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Four men sentenced to 46 years for shooting man on Poplars Avenue


FOUR men involved in a conspiracy that led to an innocent man being shot on his own doorstep in Orford have been jailed.

Aaron Bretherton and Anthony Morris carried out the shooting on Poplars Avenue on Friday 24 April 2020.

Brothers Alan and John Tobin assisted with the attack by providing details of the intended victim to a man who is suspected of plotting to shoot individuals he had grievances with.

The victim’s stepson was the intended target however he was not at the address at the time of the attack.

The Tobin’s communicated with the man in the run up to the shooting via messages on an encrypted device known as Encro Chat.

Under the handle ‘Slightdrake’ John sent messages on the Encro Chat network identifying the address the intended target lived at as well as other details that assisted in the planning of the shooting.

Alan was sent messages that involved discussing causing significant harm to associates of an organised crime group before sending photographs of two of the associates along with their addresses.

The brothers then exchanged messages and suggested driving to Warrington prior to the shooting as well as discussing the aftermath of it.

On the day of the attack, Aaron Bretherton posed as a pizza delivery driver outside the house and fired three rounds at the 56-year-old victim with one bullet causing life-changing injuries to his leg.

As the 24-year-old gunman fled the scene he paused, turned around and fired a further shot towards the house before escaping in a van with getaway driver Anthony Morris.

Bretherton previously admitted to being the gunman but, along with 23-year-old Morris, denied being part of a conspiracy to shoot the victim’s stepson.

On Friday 12 March a jury found Bretherton and Morris guilty of conspiracy to cause grievous bodily harm to the 26-year-old stepson following a three-week trial at Liverpool Crown Court.

Alan and John Tobin both pleaded guilty to their involvement in the shooting at an earlier hearing.

On Friday 10 September all four men were sentenced at Liverpool Crown Court.

In the hours leading up to the attack Bretherton was seen travelling to Warrington in order to carry out a reconnaissance mission.

Then shortly after 7pm Morris travelled from his workplace in Connah’s Quay, North Wales, to pick up Bretherton in Liverpool and transport them to the crime scene.

When they reached their destination Bretherton was captured on CCTV making his way to the house and carrying out the attack.

The victim attempted to shut the door before Bretherton opened fire, however one bullet hit the floor and another travelled through the door and he was hit below the knee.

A 999 call was made and armed officers, along with response officers, attended the scene.

What then followed was a challenging, fast-paced and painstaking investigation by detectives from Cheshire Police’s Serious and Organised Crime Unit (SOCU) to apprehend those involved in the shooting.

The white van was identified as being from the garage where Morris, previously of Fifth Avenue in Liverpool was employed and he was stopped and arrested by officers from Lancashire Police in Southport two days later.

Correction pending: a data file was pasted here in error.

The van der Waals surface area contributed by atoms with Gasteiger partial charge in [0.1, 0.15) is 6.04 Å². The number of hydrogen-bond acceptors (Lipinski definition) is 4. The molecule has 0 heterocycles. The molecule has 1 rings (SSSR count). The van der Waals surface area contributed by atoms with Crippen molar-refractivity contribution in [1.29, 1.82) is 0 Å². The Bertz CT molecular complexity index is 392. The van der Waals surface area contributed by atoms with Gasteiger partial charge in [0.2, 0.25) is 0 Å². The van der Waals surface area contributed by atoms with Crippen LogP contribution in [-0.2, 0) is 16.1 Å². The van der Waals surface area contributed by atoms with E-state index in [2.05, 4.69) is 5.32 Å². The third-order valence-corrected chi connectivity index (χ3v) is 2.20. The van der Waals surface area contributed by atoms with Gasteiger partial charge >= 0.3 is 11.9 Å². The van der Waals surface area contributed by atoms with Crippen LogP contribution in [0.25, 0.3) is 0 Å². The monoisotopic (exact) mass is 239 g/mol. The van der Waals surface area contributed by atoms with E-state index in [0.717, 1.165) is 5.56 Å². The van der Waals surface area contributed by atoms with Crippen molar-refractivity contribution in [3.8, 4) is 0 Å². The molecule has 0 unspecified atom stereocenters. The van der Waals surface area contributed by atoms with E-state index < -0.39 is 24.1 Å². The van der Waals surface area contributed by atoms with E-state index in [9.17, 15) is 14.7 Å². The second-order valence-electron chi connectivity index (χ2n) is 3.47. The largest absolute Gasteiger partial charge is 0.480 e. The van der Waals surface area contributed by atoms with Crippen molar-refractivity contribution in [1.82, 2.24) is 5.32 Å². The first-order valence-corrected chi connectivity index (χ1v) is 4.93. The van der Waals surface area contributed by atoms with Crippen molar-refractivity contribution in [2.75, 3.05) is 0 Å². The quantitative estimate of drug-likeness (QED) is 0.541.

Officers searching the van discovered a hidden compartment which contained a mobile phone that was seized.

While Morris was in custody being questioned, detectives continued to examine CCTV and carried our forensic and telecommunications enquiries, which led to the arrest of Bretherton in Liverpool on Wednesday 6 May.

Clothing with significant amounts of gunshot residue were recovered from Bretherton’s apartment, in City View, Liverpool, along with a Glock handgun in the extractor fan of the oven, several bullets in a magazine on a heater in the bathroom, a smoke grenade and £5,000 in cash. The handgun was not the same weapon used in the shooting.

Detective Inspector Ian Murray, from the Serious and Organised Crime Unit, said: “These men were complicit in a co-ordinated attack that involved weeks of planning and preparation that ultimately led to an innocent man being shot and left with life changing injuries.

“They each had a role to play as part of the conspiracy knowing it would cause serious harm, have the potential for reprisals with rival organised crime groups as well and spread fear within the community.

“It is a snapshot of the serious and organised crime underworld and the danger it poses to those who associate with it or to innocent people who can get caught in the cross fire.

“Over the past few years we have worked incredibly hard to turn the tide of fear in Warrington by targeting individuals who are directly involved in serious and organised crime and making it very clear that the town is a hostile place for criminality.

“The sentences today should also serve as warning to those who think that they can travel to Cheshire to commit crime. We will continue to be relentless in the pursuit of those who cause the most harm to our communities and work with the public, and with our partner agencies, including the Crown Prosecution Service, to bring offenders to justice and to make Cheshire a safe place to live and work.”


About Author

Journalist and sport content specialist, who is also editor of Love Rugby League. Formerly ran the official website of the Carling Cup, as well as operating a digital services business in Warrington.

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